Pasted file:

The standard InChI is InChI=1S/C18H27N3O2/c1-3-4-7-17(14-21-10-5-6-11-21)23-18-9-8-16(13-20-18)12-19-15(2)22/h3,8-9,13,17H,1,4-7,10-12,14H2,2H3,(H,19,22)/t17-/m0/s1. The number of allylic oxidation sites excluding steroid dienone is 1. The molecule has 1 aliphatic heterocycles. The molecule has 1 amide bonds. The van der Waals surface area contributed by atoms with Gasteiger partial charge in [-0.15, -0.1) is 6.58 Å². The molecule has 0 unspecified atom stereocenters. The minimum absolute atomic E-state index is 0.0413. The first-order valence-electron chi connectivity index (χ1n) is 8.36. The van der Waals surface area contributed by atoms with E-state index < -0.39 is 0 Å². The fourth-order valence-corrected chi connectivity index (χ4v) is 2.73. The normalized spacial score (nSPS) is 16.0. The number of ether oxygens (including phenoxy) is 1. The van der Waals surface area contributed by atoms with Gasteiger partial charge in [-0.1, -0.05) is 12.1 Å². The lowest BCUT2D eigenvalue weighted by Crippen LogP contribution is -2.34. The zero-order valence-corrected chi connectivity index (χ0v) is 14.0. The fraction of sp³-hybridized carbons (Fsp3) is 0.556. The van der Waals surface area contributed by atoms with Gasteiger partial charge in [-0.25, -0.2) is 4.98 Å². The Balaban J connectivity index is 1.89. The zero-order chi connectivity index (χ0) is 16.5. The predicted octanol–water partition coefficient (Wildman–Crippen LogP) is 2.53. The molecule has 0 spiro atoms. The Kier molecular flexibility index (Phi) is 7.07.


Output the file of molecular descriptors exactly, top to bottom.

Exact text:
The standard InChI is InChI=1S/C18H27N3O2/c1-3-4-7-17(14-21-10-5-6-11-21)23-18-9-8-16(13-20-18)12-19-15(2)22/h3,8-9,13,17H,1,4-7,10-12,14H2,2H3,(H,19,22)/t17-/m0/s1. The number of allylic oxidation sites excluding steroid dienone is 1. The molecule has 1 aliphatic heterocycles. The molecule has 1 amide bonds. The van der Waals surface area contributed by atoms with Gasteiger partial charge in [-0.15, -0.1) is 6.58 Å². The molecule has 0 unspecified atom stereocenters. The minimum absolute atomic E-state index is 0.0413. The first-order valence-electron chi connectivity index (χ1n) is 8.36. The van der Waals surface area contributed by atoms with E-state index < -0.39 is 0 Å². The fourth-order valence-corrected chi connectivity index (χ4v) is 2.73. The normalized spacial score (nSPS) is 16.0. The number of ether oxygens (including phenoxy) is 1. The van der Waals surface area contributed by atoms with Gasteiger partial charge in [-0.1, -0.05) is 12.1 Å². The lowest BCUT2D eigenvalue weighted by Crippen LogP contribution is -2.34. The zero-order valence-corrected chi connectivity index (χ0v) is 14.0. The fraction of sp³-hybridized carbons (Fsp3) is 0.556. The van der Waals surface area contributed by atoms with Gasteiger partial charge in [-0.25, -0.2) is 4.98 Å². The Balaban J connectivity index is 1.89. The zero-order chi connectivity index (χ0) is 16.5. The predicted octanol–water partition coefficient (Wildman–Crippen LogP) is 2.53. The molecule has 0 spiro atoms. The Kier molecular flexibility index (Phi) is 7.07.